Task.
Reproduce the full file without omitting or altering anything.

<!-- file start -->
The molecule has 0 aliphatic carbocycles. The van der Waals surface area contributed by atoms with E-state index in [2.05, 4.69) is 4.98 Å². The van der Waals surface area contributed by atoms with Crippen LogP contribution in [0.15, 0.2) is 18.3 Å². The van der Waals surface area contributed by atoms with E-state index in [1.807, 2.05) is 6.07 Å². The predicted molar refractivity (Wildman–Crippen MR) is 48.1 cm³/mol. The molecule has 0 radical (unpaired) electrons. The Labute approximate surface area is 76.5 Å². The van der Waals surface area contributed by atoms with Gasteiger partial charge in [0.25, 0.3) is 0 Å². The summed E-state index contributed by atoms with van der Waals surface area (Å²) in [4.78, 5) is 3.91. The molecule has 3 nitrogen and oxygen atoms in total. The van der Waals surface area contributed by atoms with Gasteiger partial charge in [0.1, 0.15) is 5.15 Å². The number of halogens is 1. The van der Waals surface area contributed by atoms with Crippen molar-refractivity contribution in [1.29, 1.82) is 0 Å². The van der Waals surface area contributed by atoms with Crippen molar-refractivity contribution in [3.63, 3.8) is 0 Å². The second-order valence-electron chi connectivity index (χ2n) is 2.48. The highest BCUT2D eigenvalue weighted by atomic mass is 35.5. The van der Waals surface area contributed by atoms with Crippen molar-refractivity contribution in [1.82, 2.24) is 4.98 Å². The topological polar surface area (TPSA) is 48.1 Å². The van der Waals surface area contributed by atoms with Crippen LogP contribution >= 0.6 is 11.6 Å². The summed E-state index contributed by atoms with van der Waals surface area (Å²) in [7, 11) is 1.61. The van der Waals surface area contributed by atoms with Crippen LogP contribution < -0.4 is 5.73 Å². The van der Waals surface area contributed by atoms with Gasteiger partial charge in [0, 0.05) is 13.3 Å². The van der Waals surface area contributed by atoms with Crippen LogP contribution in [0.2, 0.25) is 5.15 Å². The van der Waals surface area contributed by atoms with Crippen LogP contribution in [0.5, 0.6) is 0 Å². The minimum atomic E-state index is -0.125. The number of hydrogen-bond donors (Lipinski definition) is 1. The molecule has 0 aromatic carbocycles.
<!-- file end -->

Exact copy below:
The molecule has 0 aliphatic carbocycles. The van der Waals surface area contributed by atoms with E-state index in [2.05, 4.69) is 4.98 Å². The van der Waals surface area contributed by atoms with Crippen LogP contribution in [0.15, 0.2) is 18.3 Å². The van der Waals surface area contributed by atoms with E-state index in [1.807, 2.05) is 6.07 Å². The predicted molar refractivity (Wildman–Crippen MR) is 48.1 cm³/mol. The molecule has 0 radical (unpaired) electrons. The Labute approximate surface area is 76.5 Å². The van der Waals surface area contributed by atoms with Gasteiger partial charge in [0.25, 0.3) is 0 Å². The summed E-state index contributed by atoms with van der Waals surface area (Å²) in [4.78, 5) is 3.91. The molecule has 3 nitrogen and oxygen atoms in total. The van der Waals surface area contributed by atoms with Gasteiger partial charge in [0.1, 0.15) is 5.15 Å². The number of halogens is 1. The van der Waals surface area contributed by atoms with Crippen molar-refractivity contribution in [1.29, 1.82) is 0 Å². The van der Waals surface area contributed by atoms with Crippen molar-refractivity contribution in [3.63, 3.8) is 0 Å². The second-order valence-electron chi connectivity index (χ2n) is 2.48. The highest BCUT2D eigenvalue weighted by atomic mass is 35.5. The van der Waals surface area contributed by atoms with Crippen molar-refractivity contribution in [1.82, 2.24) is 4.98 Å². The topological polar surface area (TPSA) is 48.1 Å². The van der Waals surface area contributed by atoms with Crippen LogP contribution >= 0.6 is 11.6 Å². The summed E-state index contributed by atoms with van der Waals surface area (Å²) in [7, 11) is 1.61. The van der Waals surface area contributed by atoms with Crippen LogP contribution < -0.4 is 5.73 Å². The van der Waals surface area contributed by atoms with Gasteiger partial charge in [0, 0.05) is 13.3 Å². The van der Waals surface area contributed by atoms with Crippen LogP contribution in [0.2, 0.25) is 5.15 Å². The van der Waals surface area contributed by atoms with Crippen LogP contribution in [0.5, 0.6) is 0 Å². The minimum atomic E-state index is -0.125. The number of hydrogen-bond donors (Lipinski definition) is 1. The molecule has 0 aromatic carbocycles.